Hong Kong police announced Monday that a total of 201 people were arrested in the latest wave anti-government protests across the territory in recent days.
Those arrested from Friday to Sunday are suspected of offences including vandalism and wearing masks in violation of a new law banning face masks in public, the police said in a statement.
The Hong Kong government harshly criticized participants of the protests for "threatening civil security and destroying social stability."
A police official said Monday that a suspected improvised explosive device was remotely detonated near several police vans during one of the many protests Sunday. "The rioters were intent on murder," the official said.
In Tseung Kwan O of the New Territories, two plainclothes officers were assaulted by black-clad protesters, according to the police.
"Some rioters used hard objects to strike the heads of the two officers repeatedly," the statement said, adding they suffered head injuries and were taken to Tseung Kwan O Hospital in a conscious state.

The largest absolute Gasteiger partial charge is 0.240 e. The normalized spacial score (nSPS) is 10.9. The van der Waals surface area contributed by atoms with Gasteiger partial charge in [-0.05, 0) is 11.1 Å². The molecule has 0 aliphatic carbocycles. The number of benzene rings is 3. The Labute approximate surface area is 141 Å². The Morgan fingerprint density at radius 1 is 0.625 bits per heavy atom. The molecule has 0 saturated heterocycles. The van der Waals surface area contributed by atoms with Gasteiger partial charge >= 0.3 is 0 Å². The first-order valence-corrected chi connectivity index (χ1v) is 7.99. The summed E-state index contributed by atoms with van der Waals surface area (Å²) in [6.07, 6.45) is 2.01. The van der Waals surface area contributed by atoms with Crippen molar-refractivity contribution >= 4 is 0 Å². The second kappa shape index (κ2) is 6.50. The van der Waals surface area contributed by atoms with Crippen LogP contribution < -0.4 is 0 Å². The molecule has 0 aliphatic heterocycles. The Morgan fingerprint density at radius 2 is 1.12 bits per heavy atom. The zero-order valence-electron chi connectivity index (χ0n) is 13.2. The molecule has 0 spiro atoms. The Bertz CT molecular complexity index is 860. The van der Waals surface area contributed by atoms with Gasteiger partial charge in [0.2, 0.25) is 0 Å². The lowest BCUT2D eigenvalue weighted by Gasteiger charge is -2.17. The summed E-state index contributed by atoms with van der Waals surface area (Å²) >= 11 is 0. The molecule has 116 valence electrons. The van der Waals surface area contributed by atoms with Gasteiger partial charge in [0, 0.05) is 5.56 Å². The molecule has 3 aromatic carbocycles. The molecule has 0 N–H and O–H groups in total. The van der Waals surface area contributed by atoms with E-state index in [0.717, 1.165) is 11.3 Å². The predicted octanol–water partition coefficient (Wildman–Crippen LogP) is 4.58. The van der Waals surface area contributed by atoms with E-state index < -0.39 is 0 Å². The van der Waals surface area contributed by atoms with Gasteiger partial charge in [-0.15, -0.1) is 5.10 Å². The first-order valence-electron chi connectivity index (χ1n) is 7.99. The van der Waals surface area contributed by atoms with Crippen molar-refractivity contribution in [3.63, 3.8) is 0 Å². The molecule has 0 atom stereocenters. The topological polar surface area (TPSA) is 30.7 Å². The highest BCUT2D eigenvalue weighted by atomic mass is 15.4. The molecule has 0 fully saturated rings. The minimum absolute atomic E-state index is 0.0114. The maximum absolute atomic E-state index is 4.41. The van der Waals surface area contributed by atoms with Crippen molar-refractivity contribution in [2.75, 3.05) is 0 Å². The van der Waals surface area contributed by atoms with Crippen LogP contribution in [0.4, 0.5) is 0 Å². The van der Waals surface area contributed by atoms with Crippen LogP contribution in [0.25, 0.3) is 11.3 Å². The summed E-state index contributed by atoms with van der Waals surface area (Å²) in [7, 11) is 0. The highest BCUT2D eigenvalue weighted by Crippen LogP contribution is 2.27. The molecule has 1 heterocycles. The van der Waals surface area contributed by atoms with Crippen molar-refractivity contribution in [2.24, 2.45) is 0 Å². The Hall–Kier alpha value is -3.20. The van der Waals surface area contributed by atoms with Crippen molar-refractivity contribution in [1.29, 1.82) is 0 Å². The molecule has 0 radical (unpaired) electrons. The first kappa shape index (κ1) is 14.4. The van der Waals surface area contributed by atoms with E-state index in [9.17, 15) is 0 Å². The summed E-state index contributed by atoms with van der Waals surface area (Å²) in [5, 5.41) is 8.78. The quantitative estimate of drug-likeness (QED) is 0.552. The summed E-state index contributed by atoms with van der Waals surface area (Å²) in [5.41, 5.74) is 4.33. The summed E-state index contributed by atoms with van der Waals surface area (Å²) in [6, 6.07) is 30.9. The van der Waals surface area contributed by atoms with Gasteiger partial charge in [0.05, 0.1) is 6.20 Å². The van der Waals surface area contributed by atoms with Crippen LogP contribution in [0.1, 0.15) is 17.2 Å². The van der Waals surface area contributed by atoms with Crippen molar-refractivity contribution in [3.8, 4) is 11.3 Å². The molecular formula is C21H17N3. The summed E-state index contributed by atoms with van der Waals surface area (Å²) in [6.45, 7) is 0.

In addition to vandalism targeting shops and metro stations, a number of fires were set in the latest protests.
"Police strongly condemn the rioters' violent and vandalistic acts which completely disregard law and order. The police reiterate that no violent behavior will be tolerated," the statement said.
At least 73 people, aged between 14 and 73, were injured, including six seriously, during Sunday's protests, hospital figures showed.
A rally was planned for Monday night to call on the U.S. Congress to pass the Hong Kong Human Rights and Democracy Act, which was said to be up for a vote this week.
If enacted, it would empower the U.S. government to bar entry of officials involved in oppression and to freeze their assets in the United States. It would also require the secretary of state to regularly verify whether Hong Kong is sufficiently autonomous to justify special treatment by the United States for bilateral agreements and programs.
The demonstrations, originally sparked in June by a now-suspended bill that would allow extraditions to mainland China, have been ongoing despite the government's decision last month to withdraw the bill when the legislature session begins Wednesday.
The protesters' demands have widened to include an independent inquiry into police use of violent tactics against protesters, pardons for all those arrested, democratic reform, and the most recently added dismantle the police force.